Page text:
Project Everest

Work Update

That's A Wrap!

by
Georgie Scott
Georgie Scott | Feb 23, 2018 | in Agriculture Assessment

The Feb Agriculture Assessment team is wrapping up our month here in Malawi! It has been four weeks of maize, meetings, market analysis and more maize. After achieving four of our five monthly goals, it is safe to say that this team is plum-tuckered. 

After the decision was made to cease operations on the farm, our monthly goals pivoted to focus more so on empathising with smallholder farmers, gathering important data from agriculture research stations and developing an understanding of various supply chains in Blantyre. 

 

1. Conduct 30 surveys of businesses and market stall vendors ✅

The intent: Find out what these businesses are looking for in their produce, their current method of obtaining produce and any pains they experience with this process. 

Our findings validated the assumption that businesses are looking for fresh, high quality produce. They prefer to source locally, however, face issues of consistency, storage and price fluctuations. 

Market stall vendors often struggle with accessing transport to and from the market. Sourcing produce takes a large amount of time and the vendors struggle with wastage of excess produce. 

 

2. Conduct 60 farmer survey ✅

The intent: Find out why farmers have lack of access to markets and how they currently sell their produce.

Out of the sixty farmers we surveyed, only one had consistent customers. The majority of farmers felt that middlemen were stealing their profits. Farmers accessed the market using unreliable public transport, bicycles or by walking. These modes of transport usually took hours at a time.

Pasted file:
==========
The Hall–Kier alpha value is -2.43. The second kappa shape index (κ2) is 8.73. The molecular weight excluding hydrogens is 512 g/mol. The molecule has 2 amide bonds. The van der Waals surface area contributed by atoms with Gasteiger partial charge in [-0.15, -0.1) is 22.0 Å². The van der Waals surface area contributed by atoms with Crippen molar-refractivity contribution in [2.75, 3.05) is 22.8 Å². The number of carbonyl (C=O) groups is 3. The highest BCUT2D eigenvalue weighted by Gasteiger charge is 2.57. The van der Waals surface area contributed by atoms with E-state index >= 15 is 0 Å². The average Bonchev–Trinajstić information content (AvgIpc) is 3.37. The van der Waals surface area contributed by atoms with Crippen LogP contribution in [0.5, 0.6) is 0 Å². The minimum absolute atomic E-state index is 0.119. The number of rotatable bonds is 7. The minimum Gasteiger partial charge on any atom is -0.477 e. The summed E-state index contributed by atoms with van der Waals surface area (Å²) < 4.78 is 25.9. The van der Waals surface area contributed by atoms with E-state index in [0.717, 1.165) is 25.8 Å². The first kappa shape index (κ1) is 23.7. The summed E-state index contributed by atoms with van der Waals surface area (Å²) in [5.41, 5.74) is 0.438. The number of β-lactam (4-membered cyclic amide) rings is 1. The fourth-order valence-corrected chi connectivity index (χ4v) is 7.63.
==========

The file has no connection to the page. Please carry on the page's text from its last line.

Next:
3. Collect data from Bvumbwe Research Station ✅

The intent: Build up an understanding of best practice in Malawi, so that a new blueprint can be formulated off this research.

Miscellaneous documents have been collected, from both Bvumbwe Research Station and Kasinthula Research Station. Perhaps the most important document we have collected is a case study funded by the Australian International Food Security Research Centre, ‘Connecting Farmers to High Value Markets in Malawi: The Case Study of Smallholder Vegetable Growers in Ntcheu District’. Action points recommended by this study saw farmers competing at the marketplace on the basis of quality rather than price. Moving forward, this will be extremely beneficial. 

 

4. Test our own distribution service 3 times ❌

The intent: Gage the difficulties associated with, and process of, operating a distribution service.

Unfortunately, simply due to timing, we were unable to carry this out. Nevertheless, we feel that this would be an invaluable exercise for future teams.

 

5. Shadow 1 supply chain ✅

The intent: Understand the difficulties faced by farmers, identify price increases at different touch points during the supply chain, observe the way produce is handled/stored.

The team arose at 3am on Tuesday of the fourth week, met with a local farmer named Dixie, and walked 5km with him from his farm to the market carrying a 40L tub of tomatoes. The produce travelled from Dixie’s farm, to Bvumbwe markets, Limbe markets, Nancholi and then finally found its way to a local village. The inefficiencies in this process are clear. 

 

Please read our attached handover documents for more details. 

 

There is undoubtedly so much potential for the Agriculture Assessment in Malawi. Very keen to see what is next!!!

 

edited on Feb 23, 2018 by Georgie Scott

Amber Johnston Jun 30, 2018

Status label added: Work Update

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